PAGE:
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Question:

From San Antonio, Texas, USA:

I am 24 years old and was diagnosed with gestational diabetes at 27 weeks. The results of my three-hour test were: 68 mg/dl [3.8 mmol/L], 178 mg/dl [9.9 mmol/L], 169 mg/dl [9.4 mmol/L], and 150 mg/dl [ 8.3 mmol/L]. So, the last two numbers were slightly higher than they should have been. However, I was not given very detailed instructions before the test, and I actually fasted for over 17 hours because of an early dinner and no snack. I understand that the recommendation is to fast 8-14 hours, with the most common time being 9-10 hours. I have read that fasting for over 14 hours can lead to falsely high numbers because the body may try to overcompensate. However, I don't completely understand this.

I asked for another test at 30 weeks and only fasted for 9 hours this time. The results from this second three-hour test showed that I do not have gestational diabetes although I don't have the actual numbers yet. However, my doctor says that the three-hour test takes into account that people eat a wide variety of things and that fasting for 17 hours before the test would not make a difference. He believes the first test is the most accurate. I understand that the hormones in pregnancy that cause the insulin resistance usually peak around 32 weeks. So if the first test was accurate, I would expect the second test to be a bit higher (or at least close to the same) because the hormones should be stronger at 30 weeks than at 27 weeks.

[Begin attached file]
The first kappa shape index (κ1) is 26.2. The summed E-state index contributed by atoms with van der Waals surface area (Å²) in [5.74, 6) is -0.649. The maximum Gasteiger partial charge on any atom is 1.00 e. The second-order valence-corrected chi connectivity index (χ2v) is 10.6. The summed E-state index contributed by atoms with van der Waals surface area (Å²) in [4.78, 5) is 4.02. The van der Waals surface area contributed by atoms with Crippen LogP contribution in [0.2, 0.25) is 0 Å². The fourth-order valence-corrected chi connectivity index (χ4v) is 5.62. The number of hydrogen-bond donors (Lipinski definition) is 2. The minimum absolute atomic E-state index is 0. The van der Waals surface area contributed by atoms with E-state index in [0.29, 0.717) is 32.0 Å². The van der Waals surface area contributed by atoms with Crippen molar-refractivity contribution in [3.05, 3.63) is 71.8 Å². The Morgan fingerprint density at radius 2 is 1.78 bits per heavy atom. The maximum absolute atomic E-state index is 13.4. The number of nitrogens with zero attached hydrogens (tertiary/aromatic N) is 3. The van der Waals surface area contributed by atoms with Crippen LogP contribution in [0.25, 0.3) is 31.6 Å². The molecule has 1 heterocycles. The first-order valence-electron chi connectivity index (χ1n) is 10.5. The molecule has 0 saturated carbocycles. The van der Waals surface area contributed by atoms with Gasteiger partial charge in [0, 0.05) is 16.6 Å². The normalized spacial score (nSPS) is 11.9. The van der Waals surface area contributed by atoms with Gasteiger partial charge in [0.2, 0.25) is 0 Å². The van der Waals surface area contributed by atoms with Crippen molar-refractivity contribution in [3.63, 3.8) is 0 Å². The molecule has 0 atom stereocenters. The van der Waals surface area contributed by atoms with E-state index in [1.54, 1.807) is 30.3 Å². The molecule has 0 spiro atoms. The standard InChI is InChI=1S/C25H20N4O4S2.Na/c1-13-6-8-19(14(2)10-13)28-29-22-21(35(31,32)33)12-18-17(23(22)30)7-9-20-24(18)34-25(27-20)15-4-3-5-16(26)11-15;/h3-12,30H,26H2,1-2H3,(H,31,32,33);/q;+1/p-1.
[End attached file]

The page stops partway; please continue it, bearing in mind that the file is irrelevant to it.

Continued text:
I am currently monitoring four times a day, and my results are well within the guidelines. My average fasting levels are around 80 mg/dl [4.4 mmol/L], average two-hour after breakfast is around 80 mg/dl [4.4 mmol/L], lunch around 85 mg/dl [4.7 mmol/L], and dinner around 95 mg/dl [5.3 mmol/L].

Is it true that the body could overcompensate after 17 hours of fasting and that this can result in falsely high numbers? If the time of the fast really does not matter, why would organizations such as the American Diabetes Association bother with specifically stating that the fast should be no more than 14 hours?

Answer:

Tests results will vary over time and depending on what sort of diet you have been on as well as the length of fasting. If pregnant women fast for too long, they can develop mild starvation-induced ketosis which will correct easily with a meal. So, the American Diabetes Association probably puts a limit on the length of fasting for that reason. It looks as if your results were only mildly abnormal, and you are doing well on the diet. So, do not worry about this too much.

OWJ

DTQ-20001211155540
Original posting 23 Dec 2000
Posted to Gestational Diabetes

  
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Last Updated: Tuesday April 06, 2010 15:09:18
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